5 comments:

Kent W. said...

Thanks for the kudos.

Puck prospectus and Illegal Curve writer Richard Pollock did a similar (but more extensive) analysis to mine on the draft/goaltenders and came to a similar conclusion.

I wonder if any NHL GM's think this way?

Scott said...

Thanks for the heads up with regard to the Puck Prospectus article. I must admit that I don't read much of the stuff there, mostly because there isn't any opportunity for discussion.

As far as GMs/organizations that might think along these lines... from 1990-1999 the following teams didn't draft any goaltenders in the first two rounds: Anaheim, Chicago, Dallas, St. Louis and San Jose. If we expand it to 2004 the only teams left standing is San Jose. Dean Lombardi was the GM in San Jose for a lot of this time period but he just drafted Bernier in the first round for LA so if it is a strategic decision by the Sharks it wasn't coming from the GM.

YKOil said...

Based on all the EXCELLENT work I have read from Kent and yourself I am thinking that every NHL GM has to add an extra question to their draft lists if a goalie is listed as the next 'BPA', namely:

Best Player EVER?

In other words - unless I can look at the kid and say he could be one of the top goalies to play the game, at the least in his generation, I just do not say that name.

I may still screw up (Storr) but at least I'm not taking the Hillier's of the world.

Based on my own stuff, which was ancillary to other work but it popped out rather obvious, I would add the second question:

Timeline?

Goalie development times are either REALLY short or REALLY long. You just can't 'hide' a goalie like you can a forward.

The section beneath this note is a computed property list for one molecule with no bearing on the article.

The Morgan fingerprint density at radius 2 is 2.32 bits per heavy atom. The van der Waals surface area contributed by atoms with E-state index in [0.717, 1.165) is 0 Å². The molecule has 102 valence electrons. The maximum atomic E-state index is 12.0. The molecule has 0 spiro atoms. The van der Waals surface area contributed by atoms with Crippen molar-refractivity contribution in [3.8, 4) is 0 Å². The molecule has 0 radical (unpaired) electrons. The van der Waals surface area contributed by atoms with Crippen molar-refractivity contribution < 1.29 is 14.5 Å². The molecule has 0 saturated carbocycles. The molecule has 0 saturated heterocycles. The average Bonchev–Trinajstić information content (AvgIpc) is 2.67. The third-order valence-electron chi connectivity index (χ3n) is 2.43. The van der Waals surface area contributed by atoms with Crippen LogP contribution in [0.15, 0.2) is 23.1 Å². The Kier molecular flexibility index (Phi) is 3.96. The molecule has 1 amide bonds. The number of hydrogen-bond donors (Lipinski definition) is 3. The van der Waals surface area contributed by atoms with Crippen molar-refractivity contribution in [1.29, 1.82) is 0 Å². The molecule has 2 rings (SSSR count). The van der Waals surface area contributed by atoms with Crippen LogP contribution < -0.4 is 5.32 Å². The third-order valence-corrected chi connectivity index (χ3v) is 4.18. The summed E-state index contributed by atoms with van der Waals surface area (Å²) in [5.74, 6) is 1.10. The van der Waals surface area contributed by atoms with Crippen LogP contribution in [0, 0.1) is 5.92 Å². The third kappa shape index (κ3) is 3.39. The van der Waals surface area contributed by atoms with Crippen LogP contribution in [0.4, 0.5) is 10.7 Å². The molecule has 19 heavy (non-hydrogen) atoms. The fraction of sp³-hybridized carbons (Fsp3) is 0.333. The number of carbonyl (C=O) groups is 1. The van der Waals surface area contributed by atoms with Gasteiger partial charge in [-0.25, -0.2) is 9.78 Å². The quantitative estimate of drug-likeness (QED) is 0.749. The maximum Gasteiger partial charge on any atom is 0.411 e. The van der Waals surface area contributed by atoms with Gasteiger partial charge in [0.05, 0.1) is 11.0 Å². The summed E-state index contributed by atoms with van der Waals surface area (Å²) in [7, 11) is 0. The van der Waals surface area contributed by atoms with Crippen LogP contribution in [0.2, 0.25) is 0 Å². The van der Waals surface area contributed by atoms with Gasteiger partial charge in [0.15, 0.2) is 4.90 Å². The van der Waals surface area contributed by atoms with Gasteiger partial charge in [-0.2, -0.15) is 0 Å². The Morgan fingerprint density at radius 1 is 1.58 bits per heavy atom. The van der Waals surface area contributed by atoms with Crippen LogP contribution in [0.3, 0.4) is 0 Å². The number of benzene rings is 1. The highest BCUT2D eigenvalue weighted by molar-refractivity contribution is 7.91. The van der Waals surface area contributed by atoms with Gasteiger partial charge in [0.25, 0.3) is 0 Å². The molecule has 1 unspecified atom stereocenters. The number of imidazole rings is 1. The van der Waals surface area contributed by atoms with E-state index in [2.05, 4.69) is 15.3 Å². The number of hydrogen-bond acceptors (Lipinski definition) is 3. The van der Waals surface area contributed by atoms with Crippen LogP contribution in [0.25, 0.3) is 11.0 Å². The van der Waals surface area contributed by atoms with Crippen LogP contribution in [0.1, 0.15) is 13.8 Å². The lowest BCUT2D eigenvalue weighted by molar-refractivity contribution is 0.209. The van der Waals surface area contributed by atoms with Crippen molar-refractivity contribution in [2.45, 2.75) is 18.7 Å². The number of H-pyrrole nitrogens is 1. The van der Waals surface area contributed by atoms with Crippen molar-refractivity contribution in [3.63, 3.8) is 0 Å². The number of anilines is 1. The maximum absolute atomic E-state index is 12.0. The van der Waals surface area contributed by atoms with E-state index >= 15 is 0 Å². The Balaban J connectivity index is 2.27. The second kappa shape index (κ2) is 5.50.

So, even if I see a goalie that might make the grade, if I don't see a guy who will be playing EFFECTIVE hockey for me in the next 3 years I have to say no.

Think about it - JDD was picked in 2002! That is a 7+ year development curve. That's insane.

Of course, as it gets later in the draft those restrictions fall away.

Scott said...

I agree with you YK. If you're drafting a goalie in the first round you had best be sure that he's going to be great to generational talent. Just looking at guys taken in the top ten from 2004 and back we have Lehtonen, Krahn, LeClaire, DiPietro, Luongo, Storr, Finley, Montoya and Fleury. Of those nine guys how many are fit the description? Luongo for sure. DiPietro is hard to evaluate because of his injuries but he, Lehtonen and Fleury all probably should be good goalies over the long haul. I'm not sold on LeClaire and then the other four look like bustville. So even with guys taken in the top ten you're only 50/50. All of the guys who look good were taken in the top five picks. If you're picking 6th or later in the draft that any goalie that was a sure thing will probably already have been taken.

YKOil said...

So there you have - the third question to ask.

Namely,

Draft Depth?

Which is to say, if a goalie makes my BPA early because, as much as anything, the draft depth is weak then I should NOT be calling that name.

Any GM who asks those three questions on every goaltender that pops on his list, chosen before the flyer picks (round 6 and 7 for me), would easily (imo) NOT be calling out Bacashihua, Munro, Dubnyk, Schwarz, etc.

Fun stuff :-)